2. Explain as much as they will let you, but do it in small increments. – People are naturally curious. I always like to explain as much as they will let me. Using analogies and examples they can relate to will help them understand technology that much more. However, I also don’t try to bombard them with more information than they are able to absorb in that particular moment. Over time, they’ll understand more and more and will be even more helpful when they encounter another problem down the road. At least, that has been my experience. I’ve never had an interaction with an end user where I told them that they gave me too much information. Successful problem solving can often come down to one little piece of information that would have gone unsaid had you not pried it out of them. If they know more about technology, they can give you better information to solve their problem. I know next to nothing about cars. Anytime I need work done on a car, I always want to know what the problem was and how it was fixed. I’ll ask the mechanic numerous questions about it. If something similar happens again, I am able to give better information to the mechanic in the hopes that it will help them come up with a solution quicker, and thus cost me less to fix it.
3. Know your infrastructure. – You MUST know as much as you can about how the software and hardware you support works. You cannot be content with simply being a tactile engineer and just pointing and clicking your way through your job. Of course, this has to be tempered with the level of depth required for your position. In larger departments, there are usually senior people that you can ask for greater understanding. In smaller departments, there might not be anyone else. Leveraging consultants, social media, or everyone’s best friend Google, can help out tremendously in that regard. It isn’t acceptable to be content with not knowing. Find an answer.
4. Spend what you must, but no more. – Focus on needs and not wants. If you have to fight for every dollar you spend, make sure you are only buying what you need. If you have a room full of unboxed equipment that exceeds normal spare levels, there’s a problem. If you bought some fancy software package that you just had to have and ended up not using it, there’s a problem. If the business knows you are cognizant of how much money you spend on gear, you’ll have an easier time when you need extra funds for something that wasn’t budgeted for. If you are able to explain in great detail why you need that upgrade or net new purchase and tie it to the success of the business, you’ll have a lot more wins than losses. If you are allowed to spend money at will and with little oversight, at some point, someone will shut off the money and you’ll have a harder time in the future getting projects funded.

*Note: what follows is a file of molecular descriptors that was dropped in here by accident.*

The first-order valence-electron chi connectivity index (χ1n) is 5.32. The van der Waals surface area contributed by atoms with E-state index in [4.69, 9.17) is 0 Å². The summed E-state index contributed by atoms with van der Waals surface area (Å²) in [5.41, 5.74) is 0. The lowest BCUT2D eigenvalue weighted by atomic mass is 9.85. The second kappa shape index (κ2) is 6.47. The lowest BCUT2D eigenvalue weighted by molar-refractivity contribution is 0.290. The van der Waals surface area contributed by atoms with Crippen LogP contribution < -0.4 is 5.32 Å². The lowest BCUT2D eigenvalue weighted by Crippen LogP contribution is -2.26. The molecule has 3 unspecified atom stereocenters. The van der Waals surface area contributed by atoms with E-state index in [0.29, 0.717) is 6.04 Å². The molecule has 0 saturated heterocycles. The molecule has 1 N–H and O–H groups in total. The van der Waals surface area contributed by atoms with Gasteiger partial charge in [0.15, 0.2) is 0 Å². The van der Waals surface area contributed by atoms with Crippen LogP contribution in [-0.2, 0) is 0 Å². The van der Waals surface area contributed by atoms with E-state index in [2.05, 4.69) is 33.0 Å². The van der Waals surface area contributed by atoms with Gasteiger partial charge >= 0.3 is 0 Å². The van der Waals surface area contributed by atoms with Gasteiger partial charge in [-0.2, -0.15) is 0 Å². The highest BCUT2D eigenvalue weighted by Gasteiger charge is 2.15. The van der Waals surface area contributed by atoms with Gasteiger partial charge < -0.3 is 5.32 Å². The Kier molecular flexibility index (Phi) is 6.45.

5. Consider “A day in the life of IT” programs. – This one is probably the most unrealistic point, but it still bears mentioning. One of my friends in high school had a father who was a career police officer. One night, I rode out with him on the night shift. He was a shift supervisor, so a fair amount of his time was spent directing various officers here and there. I learned a lot in one night about the various things a police officer does in the course of their shift. It was an eye opening experience. By simply observing what he did and asking questions for clarification, I learned to appreciate how difficult that job can be. It helped me to understand why some officers might seem annoyed when interacting with the various citizens of whatever jurisdiction they work in. I’m not saying cops can do no wrong, but I gained a little more insight into their thought process. I can understand their lack of trust with people they come into contact with. In short, it helped me see things from their point of view. While I am sleeping soundly in bed at night, they are dealing with things I very rarely experience, and they do that every shift. If you could get people outside of IT to just come hang out with a few engineers for a half day or so, they might gain a better appreciation for how much work is involved in keeping a network up and running. This, coupled with my first two points(Be nice and explain as much as they’ll let you), can go a long way in building better relationships with departments outside of IT. While I don’t expect the CEO of a large corporation to come hang out with IT for several hours in a day, it would be great if they did. Just make sure than when people do something like this, that you aren’t sitting around surfing the Internet and reinforcing stereotypes that all we do in IT is play on the Internet instead of fixing problems.
There are no easy answers to narrowing the gap between IT and the business. I could put it all on management within IT(ie CIO, CTO) and say that it is their problem. Unfortunately, that doesn’t do anything to help the problem. Everyone in the IT department has to help the business understand that we are there to enable them, but that it comes with a price tag. Getting businesses to view IT as something other than a cost center can make things a lot better for that IT department in terms of funding and head count.
What do you think? Is this just a bunch of unrealistic babble? Or, do you think that giving people a greater understanding of the complexities of IT will help?